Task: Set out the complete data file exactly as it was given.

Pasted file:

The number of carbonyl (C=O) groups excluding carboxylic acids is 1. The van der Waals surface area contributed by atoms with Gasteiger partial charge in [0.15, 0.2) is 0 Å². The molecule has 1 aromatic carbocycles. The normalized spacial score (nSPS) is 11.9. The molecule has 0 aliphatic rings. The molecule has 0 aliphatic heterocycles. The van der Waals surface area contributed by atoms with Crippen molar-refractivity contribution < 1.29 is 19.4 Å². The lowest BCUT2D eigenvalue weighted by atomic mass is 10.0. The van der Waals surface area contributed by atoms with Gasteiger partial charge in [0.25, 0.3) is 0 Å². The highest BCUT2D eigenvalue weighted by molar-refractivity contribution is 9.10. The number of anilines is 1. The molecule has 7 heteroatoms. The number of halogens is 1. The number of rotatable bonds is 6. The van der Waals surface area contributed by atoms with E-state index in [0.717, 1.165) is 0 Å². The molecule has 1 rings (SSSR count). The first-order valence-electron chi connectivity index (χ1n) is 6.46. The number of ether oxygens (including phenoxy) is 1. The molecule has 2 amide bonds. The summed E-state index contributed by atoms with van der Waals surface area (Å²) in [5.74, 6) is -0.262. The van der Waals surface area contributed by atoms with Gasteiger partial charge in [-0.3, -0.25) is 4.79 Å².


The number of carbonyl (C=O) groups excluding carboxylic acids is 1. The van der Waals surface area contributed by atoms with Gasteiger partial charge in [0.15, 0.2) is 0 Å². The molecule has 1 aromatic carbocycles. The normalized spacial score (nSPS) is 11.9. The molecule has 0 aliphatic rings. The molecule has 0 aliphatic heterocycles. The van der Waals surface area contributed by atoms with Crippen molar-refractivity contribution < 1.29 is 19.4 Å². The lowest BCUT2D eigenvalue weighted by atomic mass is 10.0. The van der Waals surface area contributed by atoms with Gasteiger partial charge in [0.25, 0.3) is 0 Å². The highest BCUT2D eigenvalue weighted by molar-refractivity contribution is 9.10. The number of anilines is 1. The molecule has 7 heteroatoms. The number of halogens is 1. The number of rotatable bonds is 6. The van der Waals surface area contributed by atoms with E-state index in [0.717, 1.165) is 0 Å². The molecule has 1 rings (SSSR count). The first-order valence-electron chi connectivity index (χ1n) is 6.46. The number of ether oxygens (including phenoxy) is 1. The molecule has 2 amide bonds. The summed E-state index contributed by atoms with van der Waals surface area (Å²) in [5.74, 6) is -0.262. The van der Waals surface area contributed by atoms with Gasteiger partial charge in [-0.3, -0.25) is 4.79 Å².